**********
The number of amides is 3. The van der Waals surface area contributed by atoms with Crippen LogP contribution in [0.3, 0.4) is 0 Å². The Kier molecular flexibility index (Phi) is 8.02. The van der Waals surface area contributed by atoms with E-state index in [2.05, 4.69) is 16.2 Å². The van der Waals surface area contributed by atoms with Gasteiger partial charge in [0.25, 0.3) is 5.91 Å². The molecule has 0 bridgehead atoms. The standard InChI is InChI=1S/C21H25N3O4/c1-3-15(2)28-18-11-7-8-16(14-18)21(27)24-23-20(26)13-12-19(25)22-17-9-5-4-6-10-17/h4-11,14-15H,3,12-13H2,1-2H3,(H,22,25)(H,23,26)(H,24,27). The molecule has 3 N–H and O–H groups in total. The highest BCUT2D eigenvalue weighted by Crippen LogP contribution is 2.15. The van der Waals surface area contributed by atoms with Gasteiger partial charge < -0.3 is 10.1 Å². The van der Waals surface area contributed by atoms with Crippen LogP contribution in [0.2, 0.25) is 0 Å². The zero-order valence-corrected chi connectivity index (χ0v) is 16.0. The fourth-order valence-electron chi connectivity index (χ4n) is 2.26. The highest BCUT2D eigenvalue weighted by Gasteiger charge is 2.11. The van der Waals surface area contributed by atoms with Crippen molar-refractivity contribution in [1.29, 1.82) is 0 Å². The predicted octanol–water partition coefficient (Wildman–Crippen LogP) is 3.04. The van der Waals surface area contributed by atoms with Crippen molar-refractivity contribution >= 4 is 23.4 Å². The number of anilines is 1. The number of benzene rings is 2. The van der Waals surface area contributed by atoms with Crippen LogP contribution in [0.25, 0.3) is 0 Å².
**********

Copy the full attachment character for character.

The number of amides is 3. The van der Waals surface area contributed by atoms with Crippen LogP contribution in [0.3, 0.4) is 0 Å². The Kier molecular flexibility index (Phi) is 8.02. The van der Waals surface area contributed by atoms with E-state index in [2.05, 4.69) is 16.2 Å². The van der Waals surface area contributed by atoms with Gasteiger partial charge in [0.25, 0.3) is 5.91 Å². The molecule has 0 bridgehead atoms. The standard InChI is InChI=1S/C21H25N3O4/c1-3-15(2)28-18-11-7-8-16(14-18)21(27)24-23-20(26)13-12-19(25)22-17-9-5-4-6-10-17/h4-11,14-15H,3,12-13H2,1-2H3,(H,22,25)(H,23,26)(H,24,27). The molecule has 3 N–H and O–H groups in total. The highest BCUT2D eigenvalue weighted by Crippen LogP contribution is 2.15. The van der Waals surface area contributed by atoms with Gasteiger partial charge < -0.3 is 10.1 Å². The van der Waals surface area contributed by atoms with Crippen LogP contribution in [0.2, 0.25) is 0 Å². The zero-order valence-corrected chi connectivity index (χ0v) is 16.0. The fourth-order valence-electron chi connectivity index (χ4n) is 2.26. The highest BCUT2D eigenvalue weighted by Gasteiger charge is 2.11. The van der Waals surface area contributed by atoms with Crippen molar-refractivity contribution in [1.29, 1.82) is 0 Å². The predicted octanol–water partition coefficient (Wildman–Crippen LogP) is 3.04. The van der Waals surface area contributed by atoms with Crippen molar-refractivity contribution >= 4 is 23.4 Å². The number of anilines is 1. The number of benzene rings is 2. The van der Waals surface area contributed by atoms with Crippen LogP contribution in [0.25, 0.3) is 0 Å².